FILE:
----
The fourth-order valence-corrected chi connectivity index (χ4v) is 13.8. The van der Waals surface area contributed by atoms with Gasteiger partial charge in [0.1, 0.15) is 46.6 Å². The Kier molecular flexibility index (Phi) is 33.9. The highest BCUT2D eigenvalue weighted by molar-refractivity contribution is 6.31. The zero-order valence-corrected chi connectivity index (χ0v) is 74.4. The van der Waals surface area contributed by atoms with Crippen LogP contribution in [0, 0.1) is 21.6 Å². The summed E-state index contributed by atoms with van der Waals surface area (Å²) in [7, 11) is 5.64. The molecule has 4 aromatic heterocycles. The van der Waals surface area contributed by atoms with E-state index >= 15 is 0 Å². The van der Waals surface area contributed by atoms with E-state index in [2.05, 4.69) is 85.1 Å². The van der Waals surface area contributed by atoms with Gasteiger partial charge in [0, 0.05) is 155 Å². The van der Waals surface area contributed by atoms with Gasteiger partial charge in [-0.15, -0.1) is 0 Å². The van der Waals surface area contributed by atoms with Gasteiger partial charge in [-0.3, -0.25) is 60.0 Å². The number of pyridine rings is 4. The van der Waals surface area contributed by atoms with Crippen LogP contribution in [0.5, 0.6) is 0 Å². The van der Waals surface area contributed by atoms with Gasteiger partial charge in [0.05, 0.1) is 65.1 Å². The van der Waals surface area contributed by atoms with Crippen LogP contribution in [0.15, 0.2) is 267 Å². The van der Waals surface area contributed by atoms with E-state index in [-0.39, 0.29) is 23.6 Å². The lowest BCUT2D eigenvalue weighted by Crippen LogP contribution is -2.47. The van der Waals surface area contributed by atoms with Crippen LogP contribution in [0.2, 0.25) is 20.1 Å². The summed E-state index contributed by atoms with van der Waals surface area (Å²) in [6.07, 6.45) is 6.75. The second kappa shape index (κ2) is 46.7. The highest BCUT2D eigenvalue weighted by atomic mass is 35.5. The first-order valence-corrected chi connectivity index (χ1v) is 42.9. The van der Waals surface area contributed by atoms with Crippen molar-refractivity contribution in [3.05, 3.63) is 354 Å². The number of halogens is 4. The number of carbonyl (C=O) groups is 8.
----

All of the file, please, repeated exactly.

The fourth-order valence-corrected chi connectivity index (χ4v) is 13.8. The van der Waals surface area contributed by atoms with Gasteiger partial charge in [0.1, 0.15) is 46.6 Å². The Kier molecular flexibility index (Phi) is 33.9. The highest BCUT2D eigenvalue weighted by molar-refractivity contribution is 6.31. The zero-order valence-corrected chi connectivity index (χ0v) is 74.4. The van der Waals surface area contributed by atoms with Crippen LogP contribution in [0, 0.1) is 21.6 Å². The summed E-state index contributed by atoms with van der Waals surface area (Å²) in [7, 11) is 5.64. The molecule has 4 aromatic heterocycles. The van der Waals surface area contributed by atoms with E-state index >= 15 is 0 Å². The van der Waals surface area contributed by atoms with E-state index in [2.05, 4.69) is 85.1 Å². The van der Waals surface area contributed by atoms with Gasteiger partial charge in [0, 0.05) is 155 Å². The van der Waals surface area contributed by atoms with Gasteiger partial charge in [-0.15, -0.1) is 0 Å². The van der Waals surface area contributed by atoms with Gasteiger partial charge in [-0.3, -0.25) is 60.0 Å². The number of pyridine rings is 4. The van der Waals surface area contributed by atoms with Crippen LogP contribution in [0.5, 0.6) is 0 Å². The van der Waals surface area contributed by atoms with Gasteiger partial charge in [0.05, 0.1) is 65.1 Å². The van der Waals surface area contributed by atoms with Crippen LogP contribution in [0.15, 0.2) is 267 Å². The van der Waals surface area contributed by atoms with E-state index in [-0.39, 0.29) is 23.6 Å². The lowest BCUT2D eigenvalue weighted by Crippen LogP contribution is -2.47. The van der Waals surface area contributed by atoms with Crippen LogP contribution in [0.2, 0.25) is 20.1 Å². The summed E-state index contributed by atoms with van der Waals surface area (Å²) in [6.07, 6.45) is 6.75. The second kappa shape index (κ2) is 46.7. The highest BCUT2D eigenvalue weighted by atomic mass is 35.5. The first-order valence-corrected chi connectivity index (χ1v) is 42.9. The van der Waals surface area contributed by atoms with Crippen molar-refractivity contribution in [3.05, 3.63) is 354 Å². The number of halogens is 4. The number of carbonyl (C=O) groups is 8.